Friday News: National Book Critics awards, Japan’s book market, and hyperfiction
Paul Beatty, Maggie Nelson, Sam Quinones among winners of 2015 Book Critics awards – Paul Beatty’s novel The Sellout won the National Book Critics Circle award for fiction, while Maggie Nelson’s memoir The Argonauts won the award for criticism. A full list of winners can be found here.
The poetry award went to Ross Gay for his collection “Catalog of Unabashed Gratitude,” which was also a finalist for an NAACP Image Award and a National Book Award.
Gay described his book in an interview with The Times: “I wanted to realize joy as a fundamental aspect of our lives and practice it as a discipline. Joy, at least the way I understand it, comes from the realization that we’re all going to die.” . . .
Kirstin Valdez Quade was awarded the John Leonard First Book Prize for “Night at the Fiestas,” and Carlos Lozada, a nonfiction book critic for the Washington Post, was given the Nona Balakian Citation for Excellence in Reviewing.
Behind the Scenes / Slumping publishing industry at crossroads – A very interesting article on way the publishing downturn in Japan is also affecting bookstores, especially brick and mortar stores. The trend is familiar to those who have watched the U.S. book market over the past five to ten years, with the closing of well-known bookstores (both independent and chain) and the rise of digital consumption and publication, facilitated especially by the ubiquity of smartphones, on which consumers can read digital versions of magazines, especially, which have been key to the vitality of Japanese bookstores. Consequently, bookstores are innovating to draw more interest and business. Interestingly, the number of published titles remains high (more than 76K) as compared to 20 years ago (15K).
Why are booksellers facing a business crisis? Shibuya cites the impact of declining sales of fashion magazines and comics.
Readers buy magazines periodically, so in comparison to books, they provide publishers and booksellers with a stable source of income and also form the foundation for the publishing industry’s distribution structure, including the consignment system (see below).
However, Masaharu Kubo, a researcher at the Research Institute for Publications, remarks that “smartphones allow users to easily get information anywhere, so the habit of spending money on magazines has declined.”
Sales of magazines sharply declined by 8.4 percent in 2015 from the previous year, a faster rate of decline than for books, which only saw a 1.7 percent drop and were helped in part by bestsellers such as Naoki Matayoshi’s Akutagawa Prize-winning novel “Hibana,” which sold over 2.4 million copies.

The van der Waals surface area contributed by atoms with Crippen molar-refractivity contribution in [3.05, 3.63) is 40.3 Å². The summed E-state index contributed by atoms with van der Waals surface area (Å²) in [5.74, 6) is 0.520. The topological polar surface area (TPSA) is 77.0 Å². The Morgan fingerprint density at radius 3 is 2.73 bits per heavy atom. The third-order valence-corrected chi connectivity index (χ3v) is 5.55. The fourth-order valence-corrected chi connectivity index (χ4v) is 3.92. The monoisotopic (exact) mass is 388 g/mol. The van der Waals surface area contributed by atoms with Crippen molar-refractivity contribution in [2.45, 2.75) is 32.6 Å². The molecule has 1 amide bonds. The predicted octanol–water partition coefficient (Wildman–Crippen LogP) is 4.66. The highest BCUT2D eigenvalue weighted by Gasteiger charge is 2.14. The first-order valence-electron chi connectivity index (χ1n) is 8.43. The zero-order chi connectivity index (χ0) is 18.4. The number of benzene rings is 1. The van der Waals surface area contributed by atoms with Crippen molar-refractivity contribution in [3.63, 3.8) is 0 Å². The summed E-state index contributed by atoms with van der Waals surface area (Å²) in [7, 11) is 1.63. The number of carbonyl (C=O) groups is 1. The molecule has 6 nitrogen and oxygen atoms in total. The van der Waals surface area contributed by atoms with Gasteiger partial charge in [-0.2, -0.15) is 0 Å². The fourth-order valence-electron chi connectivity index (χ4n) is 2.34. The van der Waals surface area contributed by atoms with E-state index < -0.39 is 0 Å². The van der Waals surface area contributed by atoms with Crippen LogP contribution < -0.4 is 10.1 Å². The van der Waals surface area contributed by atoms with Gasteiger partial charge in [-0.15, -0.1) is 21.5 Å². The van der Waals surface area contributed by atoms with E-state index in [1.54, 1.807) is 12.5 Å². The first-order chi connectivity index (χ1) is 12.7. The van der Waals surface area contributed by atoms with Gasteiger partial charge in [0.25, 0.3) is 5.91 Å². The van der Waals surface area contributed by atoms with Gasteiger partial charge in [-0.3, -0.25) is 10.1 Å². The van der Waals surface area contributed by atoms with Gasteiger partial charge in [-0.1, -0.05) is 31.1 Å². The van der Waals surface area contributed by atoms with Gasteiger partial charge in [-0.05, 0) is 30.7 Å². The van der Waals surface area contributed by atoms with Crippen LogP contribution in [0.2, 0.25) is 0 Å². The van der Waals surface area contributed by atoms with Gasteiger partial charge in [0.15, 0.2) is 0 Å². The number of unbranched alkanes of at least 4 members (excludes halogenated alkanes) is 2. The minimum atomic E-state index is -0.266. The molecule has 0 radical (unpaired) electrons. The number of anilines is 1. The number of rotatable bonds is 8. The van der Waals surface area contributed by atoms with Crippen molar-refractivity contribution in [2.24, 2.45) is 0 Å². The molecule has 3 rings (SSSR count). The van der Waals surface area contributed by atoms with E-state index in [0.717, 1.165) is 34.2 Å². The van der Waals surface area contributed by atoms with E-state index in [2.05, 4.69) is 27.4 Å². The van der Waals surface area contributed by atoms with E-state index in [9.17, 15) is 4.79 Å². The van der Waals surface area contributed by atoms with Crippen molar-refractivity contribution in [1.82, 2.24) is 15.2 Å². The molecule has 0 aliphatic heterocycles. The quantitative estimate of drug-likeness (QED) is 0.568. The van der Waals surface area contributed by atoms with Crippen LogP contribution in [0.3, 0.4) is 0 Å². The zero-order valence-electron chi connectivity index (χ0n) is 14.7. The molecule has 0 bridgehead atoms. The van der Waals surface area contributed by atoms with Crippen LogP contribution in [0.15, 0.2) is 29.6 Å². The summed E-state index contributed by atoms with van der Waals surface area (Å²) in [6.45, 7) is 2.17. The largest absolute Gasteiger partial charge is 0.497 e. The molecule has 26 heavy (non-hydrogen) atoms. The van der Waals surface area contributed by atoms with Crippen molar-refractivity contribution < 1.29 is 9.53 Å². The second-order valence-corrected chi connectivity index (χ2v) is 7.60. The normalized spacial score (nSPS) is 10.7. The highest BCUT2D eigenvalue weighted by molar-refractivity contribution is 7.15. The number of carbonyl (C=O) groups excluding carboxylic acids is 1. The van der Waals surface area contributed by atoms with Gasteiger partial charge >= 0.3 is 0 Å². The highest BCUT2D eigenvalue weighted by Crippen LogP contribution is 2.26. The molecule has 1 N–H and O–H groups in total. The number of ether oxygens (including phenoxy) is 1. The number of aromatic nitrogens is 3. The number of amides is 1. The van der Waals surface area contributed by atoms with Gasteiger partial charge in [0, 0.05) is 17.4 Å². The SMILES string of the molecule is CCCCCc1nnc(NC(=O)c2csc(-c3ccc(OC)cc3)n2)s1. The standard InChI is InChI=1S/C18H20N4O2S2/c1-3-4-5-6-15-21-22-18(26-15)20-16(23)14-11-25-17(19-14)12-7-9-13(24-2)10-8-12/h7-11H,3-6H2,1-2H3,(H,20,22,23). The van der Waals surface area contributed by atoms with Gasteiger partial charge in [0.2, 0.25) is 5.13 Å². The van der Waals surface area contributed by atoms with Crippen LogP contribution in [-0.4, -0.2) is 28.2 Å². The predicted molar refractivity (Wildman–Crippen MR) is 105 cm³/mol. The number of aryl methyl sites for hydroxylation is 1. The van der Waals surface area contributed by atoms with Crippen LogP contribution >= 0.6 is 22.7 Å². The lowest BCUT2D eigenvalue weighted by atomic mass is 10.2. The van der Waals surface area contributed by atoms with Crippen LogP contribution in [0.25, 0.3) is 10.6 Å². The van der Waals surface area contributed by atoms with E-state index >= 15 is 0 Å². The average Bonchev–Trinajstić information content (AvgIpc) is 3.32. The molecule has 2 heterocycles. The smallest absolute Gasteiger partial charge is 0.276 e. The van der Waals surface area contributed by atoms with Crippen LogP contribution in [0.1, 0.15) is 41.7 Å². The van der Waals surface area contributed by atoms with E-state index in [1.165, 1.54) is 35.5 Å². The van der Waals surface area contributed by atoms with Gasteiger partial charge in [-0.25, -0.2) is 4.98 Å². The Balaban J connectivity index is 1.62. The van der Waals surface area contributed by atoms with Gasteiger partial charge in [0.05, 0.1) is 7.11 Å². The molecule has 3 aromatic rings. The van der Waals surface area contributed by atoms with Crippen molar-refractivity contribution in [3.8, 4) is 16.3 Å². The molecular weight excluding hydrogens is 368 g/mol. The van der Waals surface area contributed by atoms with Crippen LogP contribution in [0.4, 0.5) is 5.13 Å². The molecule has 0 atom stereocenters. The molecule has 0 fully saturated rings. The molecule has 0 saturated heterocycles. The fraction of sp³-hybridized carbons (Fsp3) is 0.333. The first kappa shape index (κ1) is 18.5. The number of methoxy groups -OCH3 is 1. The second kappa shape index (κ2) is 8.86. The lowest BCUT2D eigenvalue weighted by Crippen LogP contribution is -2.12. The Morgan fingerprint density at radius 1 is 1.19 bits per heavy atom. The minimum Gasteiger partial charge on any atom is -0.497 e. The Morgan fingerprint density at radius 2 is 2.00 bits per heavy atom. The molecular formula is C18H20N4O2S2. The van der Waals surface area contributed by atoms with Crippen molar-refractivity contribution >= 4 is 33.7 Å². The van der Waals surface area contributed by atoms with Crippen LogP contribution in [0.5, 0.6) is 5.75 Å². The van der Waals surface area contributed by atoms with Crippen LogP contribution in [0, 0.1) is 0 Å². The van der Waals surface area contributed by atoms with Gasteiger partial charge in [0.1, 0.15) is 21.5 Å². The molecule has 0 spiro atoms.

According to a study by publisher Arumedia, there were 13,488 bookstores nationwide in 2015. The rise of online bookstores has had an impact on the number of brick-and-mortar stores, which has fallen by more than one-third from 15 years ago. This trend parallels the decline in the sales volume of publications, which by 2015 had dropped by over ¥1 trillion from the 1996 peak of ¥2.65 trillion. – Japan News
Storytelling and the hype of hyper fiction – I reported on some of the new interactive books published by Google Play not too long ago, and Rabble’s Wayne MacPhail notes their similarity to works of hyperfiction in the 1990’s — namely, stories that “can only exist on a computer” because of their non-linear, multi-directional narratives. MacPhail suggests that the “new” claim of the works at Google Play is, shockingly, overstated, and he similarly predicts that this updated form of hyperfiction will not take hold:
A few of the interactive books are now available through Google Play Books. I’ve looked through a couple of them, The Truth About Cats and Dogs and Entrances and Exits. And, while it is true, they are works of fiction that could not exist on paper, they are also works of fiction that are frustrating, confusing and feel like literary masturbation more than works of art.
I imagine these experiments will suffer the same fate as the hyperfiction of the early ’90s. I think humans like our stories told to us, not discovered by us in a labyrinth of links. Even when those stories are told backwards, as in Memento, by an unreliable narrator, as in The Usual Suspects or with reveals within reveals as in The Prestige, we like narratives that, when the pieces are assembled, tell a cohesive tale we can all agree we saw in whole, even though we may have different opinions about what it means, as in Inception. So, I no longer think different media engender different kinds of narrative. We remain, somewhere deep in our brains, toolmaking monkeys just looking for a fire, a shaman and tale to fall asleep to. – Rabble